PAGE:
History of Snowshoeing
Snowshoeing is known to have been practiced in central Asia about 6,000 years ago. It is believed that as these ancestors to the Inuits and Native Americans, migrated from Asia to North America, they brought the snowshoes with them, which were modified slabs of wood. It was not too long before this evolved into the white ash framed snowshoes with the raw hide lacing that we associate with snowshoeing today.
Until the 1970’s, snowshoes were used primarily for employment and survival rather than recreation, and the primary materials utilized in the construction were wood (white ash) and rawhide. The wooden snowshoes are generally categorized in three different styles or shapes. The oval shaped bear paw was designed for use in forested conditions where maneuverability was most important. The truly long (46+ inches) Yukon snowshoe was developed for traversing deep powder-covered open areas, common in the Northwest. The beavertail seemed to take advantage of the best features of both the bear paw and the Yukon, and has been utilized in all types of snow conditions.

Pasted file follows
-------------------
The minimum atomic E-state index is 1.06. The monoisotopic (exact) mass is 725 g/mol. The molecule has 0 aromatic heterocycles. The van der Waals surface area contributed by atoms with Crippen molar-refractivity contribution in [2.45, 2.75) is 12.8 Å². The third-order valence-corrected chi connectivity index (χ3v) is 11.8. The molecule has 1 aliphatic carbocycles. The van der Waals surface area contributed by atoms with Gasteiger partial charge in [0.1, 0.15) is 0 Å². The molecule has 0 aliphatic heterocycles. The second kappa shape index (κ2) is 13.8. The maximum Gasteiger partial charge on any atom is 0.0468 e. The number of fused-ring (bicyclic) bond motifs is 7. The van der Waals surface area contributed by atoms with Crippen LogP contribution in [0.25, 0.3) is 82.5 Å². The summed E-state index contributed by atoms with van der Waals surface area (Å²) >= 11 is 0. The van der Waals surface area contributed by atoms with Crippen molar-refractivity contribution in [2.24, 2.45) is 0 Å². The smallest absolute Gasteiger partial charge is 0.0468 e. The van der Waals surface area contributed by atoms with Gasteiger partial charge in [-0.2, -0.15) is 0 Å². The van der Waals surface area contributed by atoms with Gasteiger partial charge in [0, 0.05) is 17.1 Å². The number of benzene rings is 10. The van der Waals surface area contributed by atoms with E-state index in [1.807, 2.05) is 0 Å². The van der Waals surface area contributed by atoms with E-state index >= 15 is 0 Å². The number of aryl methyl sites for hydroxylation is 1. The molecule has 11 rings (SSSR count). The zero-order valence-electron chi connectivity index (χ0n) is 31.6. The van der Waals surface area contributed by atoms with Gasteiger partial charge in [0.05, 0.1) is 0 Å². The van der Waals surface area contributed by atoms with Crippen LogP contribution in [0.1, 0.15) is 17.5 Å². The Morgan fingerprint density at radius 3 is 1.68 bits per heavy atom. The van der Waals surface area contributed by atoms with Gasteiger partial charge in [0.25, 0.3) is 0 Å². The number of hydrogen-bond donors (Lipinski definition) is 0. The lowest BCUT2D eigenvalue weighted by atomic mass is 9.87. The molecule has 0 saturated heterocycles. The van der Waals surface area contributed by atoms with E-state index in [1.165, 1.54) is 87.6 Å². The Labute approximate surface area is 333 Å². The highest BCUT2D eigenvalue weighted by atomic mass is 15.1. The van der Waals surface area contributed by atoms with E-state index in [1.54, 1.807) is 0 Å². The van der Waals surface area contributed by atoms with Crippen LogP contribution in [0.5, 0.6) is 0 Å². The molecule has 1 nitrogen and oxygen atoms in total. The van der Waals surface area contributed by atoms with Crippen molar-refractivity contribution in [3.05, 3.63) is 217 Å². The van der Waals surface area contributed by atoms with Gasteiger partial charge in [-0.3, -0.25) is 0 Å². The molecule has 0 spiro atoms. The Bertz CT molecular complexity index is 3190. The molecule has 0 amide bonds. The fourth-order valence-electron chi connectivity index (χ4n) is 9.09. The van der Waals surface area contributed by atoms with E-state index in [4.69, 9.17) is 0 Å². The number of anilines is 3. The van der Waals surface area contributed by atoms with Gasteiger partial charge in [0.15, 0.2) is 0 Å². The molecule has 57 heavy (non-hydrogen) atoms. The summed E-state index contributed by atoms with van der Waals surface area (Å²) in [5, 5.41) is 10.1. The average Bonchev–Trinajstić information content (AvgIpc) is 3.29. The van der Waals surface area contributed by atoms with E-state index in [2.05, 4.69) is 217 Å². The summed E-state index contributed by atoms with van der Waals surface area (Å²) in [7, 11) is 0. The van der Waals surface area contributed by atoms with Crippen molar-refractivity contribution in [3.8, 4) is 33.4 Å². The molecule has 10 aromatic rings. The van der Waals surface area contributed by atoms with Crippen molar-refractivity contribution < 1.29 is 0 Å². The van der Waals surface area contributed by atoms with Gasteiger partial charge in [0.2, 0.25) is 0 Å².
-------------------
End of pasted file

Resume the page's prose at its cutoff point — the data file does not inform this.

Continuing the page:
The present day snowshoe has little resemblance to the snowshoes of the bygone era.
They are made of light weight material and have a variety of optional components designed for all types of people and all types conditions.
Snowshoeing has become one of the most popular winter activities in northern countries.